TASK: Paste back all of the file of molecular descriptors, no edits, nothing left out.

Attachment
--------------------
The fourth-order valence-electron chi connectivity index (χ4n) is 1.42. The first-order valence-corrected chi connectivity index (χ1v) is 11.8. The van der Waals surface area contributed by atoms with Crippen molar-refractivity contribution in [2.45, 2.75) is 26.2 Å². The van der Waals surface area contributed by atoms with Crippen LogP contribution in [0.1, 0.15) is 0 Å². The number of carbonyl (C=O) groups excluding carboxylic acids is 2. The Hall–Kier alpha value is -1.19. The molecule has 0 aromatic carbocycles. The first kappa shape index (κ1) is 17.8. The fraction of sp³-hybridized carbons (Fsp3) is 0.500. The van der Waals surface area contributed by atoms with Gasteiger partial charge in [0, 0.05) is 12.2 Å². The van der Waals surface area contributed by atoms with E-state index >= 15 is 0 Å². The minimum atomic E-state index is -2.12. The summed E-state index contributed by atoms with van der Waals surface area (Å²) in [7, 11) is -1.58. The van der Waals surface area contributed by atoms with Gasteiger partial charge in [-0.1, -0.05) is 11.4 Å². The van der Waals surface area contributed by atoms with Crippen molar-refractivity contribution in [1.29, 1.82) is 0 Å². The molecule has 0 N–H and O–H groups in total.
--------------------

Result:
The fourth-order valence-electron chi connectivity index (χ4n) is 1.42. The first-order valence-corrected chi connectivity index (χ1v) is 11.8. The van der Waals surface area contributed by atoms with Crippen molar-refractivity contribution in [2.45, 2.75) is 26.2 Å². The van der Waals surface area contributed by atoms with Crippen LogP contribution in [0.1, 0.15) is 0 Å². The number of carbonyl (C=O) groups excluding carboxylic acids is 2. The Hall–Kier alpha value is -1.19. The molecule has 0 aromatic carbocycles. The first kappa shape index (κ1) is 17.8. The fraction of sp³-hybridized carbons (Fsp3) is 0.500. The van der Waals surface area contributed by atoms with Gasteiger partial charge in [0, 0.05) is 12.2 Å². The van der Waals surface area contributed by atoms with E-state index >= 15 is 0 Å². The minimum atomic E-state index is -2.12. The summed E-state index contributed by atoms with van der Waals surface area (Å²) in [7, 11) is -1.58. The van der Waals surface area contributed by atoms with Gasteiger partial charge in [-0.1, -0.05) is 11.4 Å². The van der Waals surface area contributed by atoms with Crippen molar-refractivity contribution in [1.29, 1.82) is 0 Å². The molecule has 0 N–H and O–H groups in total.